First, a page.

Renowned conservationist Dick Balharry dies after receiving award
The renowned Scottish conservationist Dick Balharry has died aged 77.
His death, following a battle with cancer, came just days after he was honoured by the Royal Scottish Geographical Society (RSGS) for his services to conservation.
Mr Balharry, who was born on the outskirts of Dundee, became chairman of the John Muir Trust in 2003.
He later served as interim chairman of the National Trust for Scotland.
His early working life had been as a gamekeeper and warden of the National Nature Reserve at Beinn Eighe in Wester Ross.
On Saturday, Mr Balharry was awarded the Royal Scottish Geographical Society's Geddes Environment medal in recognition of his outstanding contribution to conservation.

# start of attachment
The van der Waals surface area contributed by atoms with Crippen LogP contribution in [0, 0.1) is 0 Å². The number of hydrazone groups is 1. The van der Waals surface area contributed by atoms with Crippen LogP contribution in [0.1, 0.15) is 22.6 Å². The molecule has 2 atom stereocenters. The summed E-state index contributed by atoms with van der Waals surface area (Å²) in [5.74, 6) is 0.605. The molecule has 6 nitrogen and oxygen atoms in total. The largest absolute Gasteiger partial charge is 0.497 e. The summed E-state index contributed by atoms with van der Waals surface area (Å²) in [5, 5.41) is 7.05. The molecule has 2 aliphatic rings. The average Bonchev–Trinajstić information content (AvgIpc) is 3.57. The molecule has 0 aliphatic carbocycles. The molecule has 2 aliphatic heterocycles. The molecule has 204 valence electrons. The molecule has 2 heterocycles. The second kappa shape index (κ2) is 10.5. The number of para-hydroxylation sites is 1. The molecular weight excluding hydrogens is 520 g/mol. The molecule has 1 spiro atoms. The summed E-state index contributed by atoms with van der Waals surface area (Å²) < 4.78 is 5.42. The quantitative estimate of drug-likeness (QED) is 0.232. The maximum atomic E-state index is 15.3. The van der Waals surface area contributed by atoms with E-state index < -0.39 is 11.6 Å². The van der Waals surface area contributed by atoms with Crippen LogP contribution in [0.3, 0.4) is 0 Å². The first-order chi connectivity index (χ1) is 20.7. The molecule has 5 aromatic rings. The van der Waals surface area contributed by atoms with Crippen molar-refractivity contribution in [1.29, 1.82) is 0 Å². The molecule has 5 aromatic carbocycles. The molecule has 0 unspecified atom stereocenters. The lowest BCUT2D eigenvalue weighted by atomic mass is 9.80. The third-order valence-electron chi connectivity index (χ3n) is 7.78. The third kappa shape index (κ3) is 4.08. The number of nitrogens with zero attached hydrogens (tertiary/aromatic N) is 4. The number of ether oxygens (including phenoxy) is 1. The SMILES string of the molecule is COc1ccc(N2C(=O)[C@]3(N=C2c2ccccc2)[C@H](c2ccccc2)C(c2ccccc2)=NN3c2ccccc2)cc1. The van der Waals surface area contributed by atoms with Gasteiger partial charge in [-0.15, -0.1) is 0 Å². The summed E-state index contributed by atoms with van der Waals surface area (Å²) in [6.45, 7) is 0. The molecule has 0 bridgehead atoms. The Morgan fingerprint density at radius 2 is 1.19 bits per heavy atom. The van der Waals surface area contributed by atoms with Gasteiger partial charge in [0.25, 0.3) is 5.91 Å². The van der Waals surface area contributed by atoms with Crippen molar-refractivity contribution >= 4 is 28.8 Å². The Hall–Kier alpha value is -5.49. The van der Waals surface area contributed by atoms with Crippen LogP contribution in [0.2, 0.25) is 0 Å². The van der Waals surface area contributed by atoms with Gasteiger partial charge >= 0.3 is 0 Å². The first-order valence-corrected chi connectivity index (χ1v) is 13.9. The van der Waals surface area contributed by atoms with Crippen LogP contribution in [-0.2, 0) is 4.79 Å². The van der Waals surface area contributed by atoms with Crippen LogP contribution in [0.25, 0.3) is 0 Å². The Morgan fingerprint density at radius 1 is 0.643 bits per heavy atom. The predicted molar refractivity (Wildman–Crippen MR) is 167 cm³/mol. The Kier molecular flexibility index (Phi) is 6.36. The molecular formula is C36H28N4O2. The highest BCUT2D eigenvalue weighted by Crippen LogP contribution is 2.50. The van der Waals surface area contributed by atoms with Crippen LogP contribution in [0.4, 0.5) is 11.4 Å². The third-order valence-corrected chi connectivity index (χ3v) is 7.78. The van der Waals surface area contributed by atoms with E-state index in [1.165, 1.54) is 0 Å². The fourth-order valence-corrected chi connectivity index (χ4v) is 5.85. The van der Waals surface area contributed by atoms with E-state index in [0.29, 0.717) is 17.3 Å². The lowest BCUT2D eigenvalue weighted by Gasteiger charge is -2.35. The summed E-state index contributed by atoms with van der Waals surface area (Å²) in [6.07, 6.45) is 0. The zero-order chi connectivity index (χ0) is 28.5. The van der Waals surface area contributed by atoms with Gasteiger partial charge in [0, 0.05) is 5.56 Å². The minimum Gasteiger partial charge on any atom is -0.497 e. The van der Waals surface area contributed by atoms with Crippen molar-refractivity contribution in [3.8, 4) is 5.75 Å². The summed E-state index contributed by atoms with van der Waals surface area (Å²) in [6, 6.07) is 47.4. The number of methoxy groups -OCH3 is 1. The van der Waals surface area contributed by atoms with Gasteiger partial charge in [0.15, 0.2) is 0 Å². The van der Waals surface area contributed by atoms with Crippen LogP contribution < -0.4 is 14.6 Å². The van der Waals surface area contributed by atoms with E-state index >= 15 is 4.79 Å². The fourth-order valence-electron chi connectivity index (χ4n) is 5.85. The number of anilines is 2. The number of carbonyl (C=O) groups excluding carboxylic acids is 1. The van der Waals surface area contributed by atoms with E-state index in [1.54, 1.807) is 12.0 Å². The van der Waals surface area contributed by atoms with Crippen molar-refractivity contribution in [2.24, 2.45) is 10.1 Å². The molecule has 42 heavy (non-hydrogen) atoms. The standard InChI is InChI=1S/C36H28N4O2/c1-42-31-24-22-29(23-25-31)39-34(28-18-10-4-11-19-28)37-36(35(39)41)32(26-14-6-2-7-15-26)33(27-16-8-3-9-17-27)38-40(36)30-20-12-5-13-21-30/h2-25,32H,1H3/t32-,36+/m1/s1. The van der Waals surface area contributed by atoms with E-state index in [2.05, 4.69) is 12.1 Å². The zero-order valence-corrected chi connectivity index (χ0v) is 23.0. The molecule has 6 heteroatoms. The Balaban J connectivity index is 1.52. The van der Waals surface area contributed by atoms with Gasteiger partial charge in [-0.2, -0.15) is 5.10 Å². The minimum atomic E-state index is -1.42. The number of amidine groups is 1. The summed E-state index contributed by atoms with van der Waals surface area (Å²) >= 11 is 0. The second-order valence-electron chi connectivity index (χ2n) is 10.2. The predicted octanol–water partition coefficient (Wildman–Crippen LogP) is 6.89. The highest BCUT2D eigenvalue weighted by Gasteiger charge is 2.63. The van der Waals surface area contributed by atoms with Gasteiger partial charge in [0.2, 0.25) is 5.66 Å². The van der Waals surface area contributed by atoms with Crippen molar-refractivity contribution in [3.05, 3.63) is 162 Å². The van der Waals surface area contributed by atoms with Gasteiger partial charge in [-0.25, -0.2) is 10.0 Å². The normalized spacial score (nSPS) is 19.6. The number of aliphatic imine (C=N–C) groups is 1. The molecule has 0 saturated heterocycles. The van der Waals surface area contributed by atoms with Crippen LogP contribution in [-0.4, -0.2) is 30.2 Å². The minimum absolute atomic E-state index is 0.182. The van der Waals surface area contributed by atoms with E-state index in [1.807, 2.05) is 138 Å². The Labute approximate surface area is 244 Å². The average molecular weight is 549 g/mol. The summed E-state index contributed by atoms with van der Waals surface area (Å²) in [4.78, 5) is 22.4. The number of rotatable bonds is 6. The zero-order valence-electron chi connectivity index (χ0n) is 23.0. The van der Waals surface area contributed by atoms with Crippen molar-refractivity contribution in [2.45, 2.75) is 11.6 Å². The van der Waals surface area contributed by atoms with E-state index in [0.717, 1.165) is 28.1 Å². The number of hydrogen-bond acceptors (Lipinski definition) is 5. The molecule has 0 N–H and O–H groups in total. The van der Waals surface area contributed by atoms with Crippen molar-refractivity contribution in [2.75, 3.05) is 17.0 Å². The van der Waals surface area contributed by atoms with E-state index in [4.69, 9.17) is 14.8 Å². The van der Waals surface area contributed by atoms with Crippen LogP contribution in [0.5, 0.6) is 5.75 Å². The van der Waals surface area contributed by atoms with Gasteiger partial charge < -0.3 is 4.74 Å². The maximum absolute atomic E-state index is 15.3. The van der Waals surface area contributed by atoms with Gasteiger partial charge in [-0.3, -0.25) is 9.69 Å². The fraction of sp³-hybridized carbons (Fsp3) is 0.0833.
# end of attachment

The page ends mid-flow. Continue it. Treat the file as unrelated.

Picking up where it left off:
RSGS chief executive Mike Robinson said: "Dick was a warm and generous character and a relentless and passionate advocate for improving and protecting Scotland's natural landscapes.
"He has influenced, advised, inspired and encouraged so many people and organisations across the whole of the biodiversity and land management community."
Mike Daniels, Mr Balharry's long-term friend and head of land management at the John Muir Trust, added: "Dick was an inspirational personality, a conservation pioneer who in words and deeds showed how Scotland's land could and should be managed for nature, wildlife and people.
"It is measure of his courage and dedication that even in the last precious days of his life, Dick delivered a strikingly lucid and eloquent statement to the Royal Geographical Society setting out a powerful and convincing vision for the future of Scotland's wild uplands."